It’s Monday October 1

Do you ever let 100 good things be overshadowed by one bad thing? I almost let it happen this weekend.

On Saturday, our Hope team from Peace hosted a homeless picnic in downtown Columbus, though to envision it as merely a picnic minimizes the scope of the event. Over the past few years, the event has grown to include haircuts (over 230 this year), foot washing (120), pedicures, dental check-ups, HIV testing, glaucoma checks, free clothing, toiletries, and thousands of meals. More than 100 volunteers from multiple churches are included in this sweet expression of servant love.

Across the street, the city of Columbus was hosting an Arts Festival. As I pulled out from our event and headed home, I noticed a street preacher positioned across the street from our homeless event, at the gate of the Arts Festival, spewing his hateful venom at all who entered. I was enraged.

For everyone who strolled across the Broad Street bridge and entered the festival, the impression of what it means to follow Jesus was clouded by the dark predictions of the preacher of doom, when a mere four lanes away was an beautiful expression of sacrificial love by servants for good.

Candidly, for a moment, I allowed the twisted rhetoric of the street preacher to drown out the voices of peace and love and hope I had been immersed in throughout the day. Then I recalled a simple truth: You cannot be responsible for what others say or do, only who you are and the life you live.

These words from an anonymous author came to me this weekend reminding me of who we are and what we are about as followers of Jesus.

Be converted to love every day.
Change all your energies,
all your potential,
into selfless gifts for the other person.
Then you yourself will be changed from within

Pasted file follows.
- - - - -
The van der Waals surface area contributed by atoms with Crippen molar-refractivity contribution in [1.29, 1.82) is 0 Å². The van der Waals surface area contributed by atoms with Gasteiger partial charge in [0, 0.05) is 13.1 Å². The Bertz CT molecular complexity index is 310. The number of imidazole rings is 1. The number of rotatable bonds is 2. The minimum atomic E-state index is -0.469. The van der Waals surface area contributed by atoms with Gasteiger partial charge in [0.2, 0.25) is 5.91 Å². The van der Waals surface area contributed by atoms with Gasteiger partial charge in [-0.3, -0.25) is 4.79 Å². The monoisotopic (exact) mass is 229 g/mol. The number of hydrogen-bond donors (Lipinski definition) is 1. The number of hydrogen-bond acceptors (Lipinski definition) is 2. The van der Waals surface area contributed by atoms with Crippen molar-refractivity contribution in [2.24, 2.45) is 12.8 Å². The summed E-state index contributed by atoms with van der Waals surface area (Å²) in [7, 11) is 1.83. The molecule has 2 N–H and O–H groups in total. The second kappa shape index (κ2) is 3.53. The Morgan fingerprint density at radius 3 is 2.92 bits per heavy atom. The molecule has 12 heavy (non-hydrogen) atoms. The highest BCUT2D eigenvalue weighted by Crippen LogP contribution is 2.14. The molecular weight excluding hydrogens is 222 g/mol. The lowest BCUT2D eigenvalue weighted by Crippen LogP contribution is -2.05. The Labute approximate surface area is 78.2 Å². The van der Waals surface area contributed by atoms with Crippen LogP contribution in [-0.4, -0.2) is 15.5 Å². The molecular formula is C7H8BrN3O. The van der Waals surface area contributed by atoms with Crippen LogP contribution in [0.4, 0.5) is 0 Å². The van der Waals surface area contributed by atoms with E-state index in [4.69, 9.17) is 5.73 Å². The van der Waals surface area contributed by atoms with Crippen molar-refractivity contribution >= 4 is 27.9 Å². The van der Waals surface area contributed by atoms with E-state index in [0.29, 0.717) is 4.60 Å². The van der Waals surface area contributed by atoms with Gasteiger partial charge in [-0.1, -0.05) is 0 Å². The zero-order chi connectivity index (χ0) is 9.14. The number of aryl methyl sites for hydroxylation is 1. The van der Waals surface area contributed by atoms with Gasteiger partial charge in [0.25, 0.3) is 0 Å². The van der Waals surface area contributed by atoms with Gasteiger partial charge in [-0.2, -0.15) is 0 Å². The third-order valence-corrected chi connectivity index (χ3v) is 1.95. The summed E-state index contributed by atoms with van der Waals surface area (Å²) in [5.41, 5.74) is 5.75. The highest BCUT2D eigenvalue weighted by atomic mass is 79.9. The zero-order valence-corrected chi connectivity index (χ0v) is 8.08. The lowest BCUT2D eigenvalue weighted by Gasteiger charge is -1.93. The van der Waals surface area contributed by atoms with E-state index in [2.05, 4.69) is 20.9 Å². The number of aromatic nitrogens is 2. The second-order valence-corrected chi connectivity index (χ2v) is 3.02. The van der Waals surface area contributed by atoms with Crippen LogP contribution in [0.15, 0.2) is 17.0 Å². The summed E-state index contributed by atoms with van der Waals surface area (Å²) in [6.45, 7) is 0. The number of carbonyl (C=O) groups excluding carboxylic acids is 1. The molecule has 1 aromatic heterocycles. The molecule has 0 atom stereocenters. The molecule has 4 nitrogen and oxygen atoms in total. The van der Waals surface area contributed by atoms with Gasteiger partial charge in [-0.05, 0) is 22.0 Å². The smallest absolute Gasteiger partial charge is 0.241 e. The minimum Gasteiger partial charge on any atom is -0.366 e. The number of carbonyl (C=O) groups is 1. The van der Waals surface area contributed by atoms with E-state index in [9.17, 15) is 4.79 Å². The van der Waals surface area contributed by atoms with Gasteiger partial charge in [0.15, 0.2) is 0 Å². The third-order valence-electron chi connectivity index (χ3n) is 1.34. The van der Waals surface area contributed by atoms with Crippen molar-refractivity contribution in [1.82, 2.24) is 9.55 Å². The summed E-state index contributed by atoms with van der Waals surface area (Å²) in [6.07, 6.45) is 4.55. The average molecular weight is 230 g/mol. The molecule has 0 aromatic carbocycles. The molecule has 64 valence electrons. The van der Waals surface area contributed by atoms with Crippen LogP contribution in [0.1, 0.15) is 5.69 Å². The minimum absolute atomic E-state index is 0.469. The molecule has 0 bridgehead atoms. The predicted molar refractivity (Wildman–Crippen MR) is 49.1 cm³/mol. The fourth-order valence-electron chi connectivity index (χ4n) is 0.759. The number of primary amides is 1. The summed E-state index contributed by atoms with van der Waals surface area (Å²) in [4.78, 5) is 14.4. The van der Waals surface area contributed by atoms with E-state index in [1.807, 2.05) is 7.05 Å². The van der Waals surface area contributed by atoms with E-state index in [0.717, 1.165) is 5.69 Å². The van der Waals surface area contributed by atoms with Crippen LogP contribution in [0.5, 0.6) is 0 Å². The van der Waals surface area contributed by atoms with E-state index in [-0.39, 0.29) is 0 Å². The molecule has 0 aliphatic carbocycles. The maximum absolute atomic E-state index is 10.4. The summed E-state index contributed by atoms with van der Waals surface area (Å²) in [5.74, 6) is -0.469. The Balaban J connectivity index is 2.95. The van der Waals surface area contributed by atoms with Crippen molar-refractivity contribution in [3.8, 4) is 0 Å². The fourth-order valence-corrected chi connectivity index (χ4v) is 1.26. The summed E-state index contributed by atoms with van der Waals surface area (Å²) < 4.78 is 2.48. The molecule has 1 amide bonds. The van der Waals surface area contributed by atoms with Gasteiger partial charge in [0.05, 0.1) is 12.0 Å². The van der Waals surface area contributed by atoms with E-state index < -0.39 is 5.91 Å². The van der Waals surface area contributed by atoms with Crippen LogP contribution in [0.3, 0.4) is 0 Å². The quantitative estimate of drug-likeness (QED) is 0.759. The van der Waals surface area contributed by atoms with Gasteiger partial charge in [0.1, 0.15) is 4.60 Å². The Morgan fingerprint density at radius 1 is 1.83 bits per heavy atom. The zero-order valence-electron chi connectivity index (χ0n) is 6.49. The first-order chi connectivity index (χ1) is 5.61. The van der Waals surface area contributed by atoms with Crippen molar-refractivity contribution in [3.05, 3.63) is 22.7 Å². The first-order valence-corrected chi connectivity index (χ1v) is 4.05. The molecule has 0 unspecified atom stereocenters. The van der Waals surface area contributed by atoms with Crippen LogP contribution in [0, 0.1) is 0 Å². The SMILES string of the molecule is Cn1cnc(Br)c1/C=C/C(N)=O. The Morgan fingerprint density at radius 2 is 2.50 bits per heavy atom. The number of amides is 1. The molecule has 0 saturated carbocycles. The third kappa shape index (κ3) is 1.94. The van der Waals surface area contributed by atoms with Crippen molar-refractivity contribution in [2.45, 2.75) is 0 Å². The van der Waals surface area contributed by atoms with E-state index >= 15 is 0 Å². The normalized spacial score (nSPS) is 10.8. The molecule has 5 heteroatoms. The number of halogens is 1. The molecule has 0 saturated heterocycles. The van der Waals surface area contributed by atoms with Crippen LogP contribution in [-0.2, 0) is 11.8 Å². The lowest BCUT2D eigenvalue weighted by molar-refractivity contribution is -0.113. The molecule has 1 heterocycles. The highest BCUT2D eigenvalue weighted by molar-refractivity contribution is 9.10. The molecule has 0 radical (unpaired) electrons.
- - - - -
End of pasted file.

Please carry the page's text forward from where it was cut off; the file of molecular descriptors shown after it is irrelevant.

and through you
God’s kingdom will break into the world.

It’s Monday. What selfless gift can you offer someone today? Peace. Kai

It’s Monday September 24

Stories change us. Last night, many gathered at Peace to view the documentary, I Am, a provocative dissection of our culture of excess and greed. Throughout, the documentary debunked common held assumptions that competition is the driver of human relationships, that having more equates to being more, that survival is only for the fittest among us–the rest be damned. Scientists, theologians, cultural anthropologists, and poets extolled the inner connectivity that binds the creation together, the virtue of cooperation over competition, the physiological and social and theological reasons that relationships matter. Stories change us.

The question for today is: What stories will you tell, listen to, live? For if it is true that stories change us, and I think it is, then we have to decide which stories we will engage and how. We have to decide which stories we will tell one another and why.

We can, as I suspect we often do, tell stories of success and achievement, stories that shed a good light on ourselves and others. We can participate in cultural story lines of sport and changing weather, of activity and busyness, stories that allow us to skip along the surface of our lives never penetrating the deeper waters where we must risk and be vulnerable. Ultimately those stories won’t change us. They will simply numb us.

Last week, I had the privilege of attending to the stories of people who were seeking to immerse themselves into the deeper waters of life and love, of pain and loss, of division and reconciliation.
-One young man told me that he had always held a deep antagonism toward a certain part of the church. He couldn’t understand them. He thought they were weird. He had only experienced them peripherally as harsh and judgmental. So, instead of writing them off, he decided he had to go and participate in their ministry rather than judge from afar. Unity, in his understanding of the church and in his own soul, could not be achieved from a distance. He had to risk being in relationship with people he had kept at arm’s length.
-An elderly gentleman, his body slowly yielding to the disabling effects of Parkinson’s, spoke about this journey of suffering as an education in “Learning to live in grace.”
-An African-American young man, in a mostly white gathering, spoke candidly about what it meant to be welcomed and honored for who he is. “I don’t often interact with white people.” were his words. “In fact, most of the time I don’t really want to but today I started to experience what might be possible in relationships that cross the lines.”